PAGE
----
Placement Examination

A mathematics placement examination is required of all students planning to take advanced Math. 

For more details about the Mathematics major and minor - see the factsheet at the Academic Advisement webpage.

The following list includes faculty who teach at the Beren (B) and/or Wilf (W)

  • Edward Belbruno
    Clinical Professor of Mathematics (W)
    PhD, New York University
    Research interests:  celestial mechanics, chaos theory, dynamical systems,
    aerospace engineering, cosmology (big bang singularity).
  • Wenxiong Chen
    Professor of Mathematics, Chair (W)
    PhD, Academia Sinica
    Research interests: nonlinear elliptic partial differential equations, fractional Laplacians,
    and other non-local operators, nonlinear functional analysis, and geometric analysis.
  • Michael Dalezman
    Assistant Professor of Mathematics (B)
    PhD, New York University
    Research Interests: number theory.
  • Marian Gidea
    Professor of Mathematics, Chair, Director of the Graduate Program (B)(W)
    PhD, SUNY Buffalo
    Research interests: dynamical systems, chaos theory, celestial mechanics,
    and applications to mathematical physics, astrodynamics, mathematical biology,
    and financial mathematics.
  • Morton Lowengrub
    Professor and Provost Emeritus
    PhD, Duke University
    Research interests: nonlinear partial differential equations and integral equations
    with applications on crack problems in elasticity theory; system of integral equations,
    double and triple integral equations, and mixed boundary value problems.
  • Antonella Marini
    Professor of Mathematics (W)
    PhD, University of Chicago
    Research interests: partial differential equations and applications to high-energy physics.
  • Peter Nandori
    Assistant Professor of Mathematics (B)
    PhD, Technical University of Budapest
    Research interests: hyperbolic dynamical systems, probability theory
    and mathematical statistical physics.  
  • Pablo Roldan
    Assistant Professor of Mathematics (B, W)
    PhD, Universitat Politecnica de Catalunya
    Research interests:  differential equations and dynamical systems (Hamiltonian systems),
    high-performance computing, mathematics of finance.
  • Neer Asherie
    Affiliate Faculty, Professor of Physics (W)
    PhD, Massachusetts Institute of Technology
    Research interests: protein phase behavior and self-assembly.
  • Sergey Buldyrev
    Affiliate Faculty, Professor of Physics (W)
    PhD, Saint Petersburg State University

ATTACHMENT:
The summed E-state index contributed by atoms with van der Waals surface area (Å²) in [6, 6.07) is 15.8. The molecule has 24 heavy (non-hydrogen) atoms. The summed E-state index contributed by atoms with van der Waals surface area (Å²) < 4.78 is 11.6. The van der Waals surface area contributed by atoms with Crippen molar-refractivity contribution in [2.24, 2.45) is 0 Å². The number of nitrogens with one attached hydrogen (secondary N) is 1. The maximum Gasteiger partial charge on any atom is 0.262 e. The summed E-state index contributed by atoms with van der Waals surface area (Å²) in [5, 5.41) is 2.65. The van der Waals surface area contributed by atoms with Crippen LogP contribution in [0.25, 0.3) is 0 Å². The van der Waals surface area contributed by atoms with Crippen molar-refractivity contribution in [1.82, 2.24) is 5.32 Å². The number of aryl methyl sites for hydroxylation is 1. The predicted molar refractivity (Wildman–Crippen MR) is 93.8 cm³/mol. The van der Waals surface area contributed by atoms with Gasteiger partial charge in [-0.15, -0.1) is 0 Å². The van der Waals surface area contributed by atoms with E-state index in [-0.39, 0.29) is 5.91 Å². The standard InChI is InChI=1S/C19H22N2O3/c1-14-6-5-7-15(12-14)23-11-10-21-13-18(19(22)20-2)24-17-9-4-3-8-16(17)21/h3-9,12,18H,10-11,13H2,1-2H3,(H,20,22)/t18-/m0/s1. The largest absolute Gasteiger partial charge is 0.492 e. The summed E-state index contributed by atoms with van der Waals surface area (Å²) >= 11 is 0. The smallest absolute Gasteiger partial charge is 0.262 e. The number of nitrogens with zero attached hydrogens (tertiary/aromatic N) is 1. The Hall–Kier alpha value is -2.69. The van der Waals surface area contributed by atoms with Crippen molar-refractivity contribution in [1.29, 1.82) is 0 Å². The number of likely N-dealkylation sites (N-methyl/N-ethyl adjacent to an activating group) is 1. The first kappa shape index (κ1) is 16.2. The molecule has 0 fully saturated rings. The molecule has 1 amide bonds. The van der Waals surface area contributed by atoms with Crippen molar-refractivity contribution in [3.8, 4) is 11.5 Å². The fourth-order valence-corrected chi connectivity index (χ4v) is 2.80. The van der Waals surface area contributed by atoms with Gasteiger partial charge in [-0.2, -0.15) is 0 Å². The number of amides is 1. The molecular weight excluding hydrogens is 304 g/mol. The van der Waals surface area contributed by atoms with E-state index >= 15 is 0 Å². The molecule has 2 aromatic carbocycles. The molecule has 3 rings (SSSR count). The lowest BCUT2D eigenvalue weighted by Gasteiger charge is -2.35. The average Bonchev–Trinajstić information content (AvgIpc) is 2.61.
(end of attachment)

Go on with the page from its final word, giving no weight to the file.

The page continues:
Research interests: thermodynamics and statistical mechanics, classical mechanics,
    computational physics, and the theory of complex systems.
  • Gabriel Cwilich
    Affiliate Faculty, Professor of Physics (W)
    PhD, Rutgers University
    Research interests: disordered systems.
  • Avi Giloni
    Affiliate Faculty, Sy Syms School of Business
    PhD, New York University
    Research interests: optimization and mathematical applications to operations management.
  • Mark Edelman
    Affiliate Faculty, Clinical Associate Professor of Physics (B)
    PhD, Odessa University
    Research interests: research in nonlinear dynamics that includes, fractional dynamical systems,
    numerical experiments in chaos.
  • Yuri Katz
    Affiliate Faculty, Standard and Poor's Global Market Intelligence
    PhD,  Russian Academy of Sciences, Novosibirsk
    Research interests:  financial applications of cognitive computational platforms,
    risk-valuation solutions, time-series analysis, 'big data' and predictive financial analytics,
    topological data analysis, climate finance.
  • Emil Prodan
    Affiliate Faculty, Professor of Physics (B)
    PhD, Rice University
    Research interests: mathematical physics, specifically, operator theory, spectral analysis
    and constructive quantum field formalism,  rigorous mathematics and computer simulations
    to study the  physics of the condensed matter.
  • Lea Santos
    Affiliate Faculty, Professor of Physics (B)
    PhD, University of Sao Paulo
    Research interests:  many-body quantum systems, non-equilibrium quantum dynamics,
    thermalization, quantum transport, quantum chaos, spin systems, many-body localization,
    quantum phase transition, quantum control, dynamical decoupling methods, decoherence,
    quantum-classical transition.
  • Fredy Zypman
    Affiliate Faculty, Professor of Physics (W)
    PhD, Case Western Reserve University
    Research interests: image reconstruction with scanning probe microscopes,
    atomistic modeling of materials, quantum optics, and mathematical optimization.
  • Wai-Ting Lam
    Adjunct Instructor of Mathematics (B)
    MS, University of Southern California, PhD Candidate
    Research interests:  dynamical systems, celestial mechanics, applications to astrodynamics.
  • Maxwell Musser
    Adjunct Instructor of Mathematics (B, W)
    MS, City College of New York, PhD Candidate
    Research interests:  dynamical systems (Hamiltonian systems).
  • David Pahmer
    Instructor of Jewish Studies 
    Adjunct Instructor of Mathematics (B)
    Ed.D., Yeshiva University
    Research interests: methodology of Torah Sheb'al Peh, time laws and concepts, science, philosophy of science, and rationality.
  • Julio Kuplinsky
    Adjunct Assistant Professor of Mathematics

  • In addition, the department continues to employ advanced undergraduate students as graders, tutors and lab assistants. Students who are interested in such activities should contact the department chair.

Please note: Links to external sites are offered as a convenience to visitors, as a starting point for exploration. Such sites are neither endorsed nor regulated by Yeshiva University, which accepts no responsibility for their content.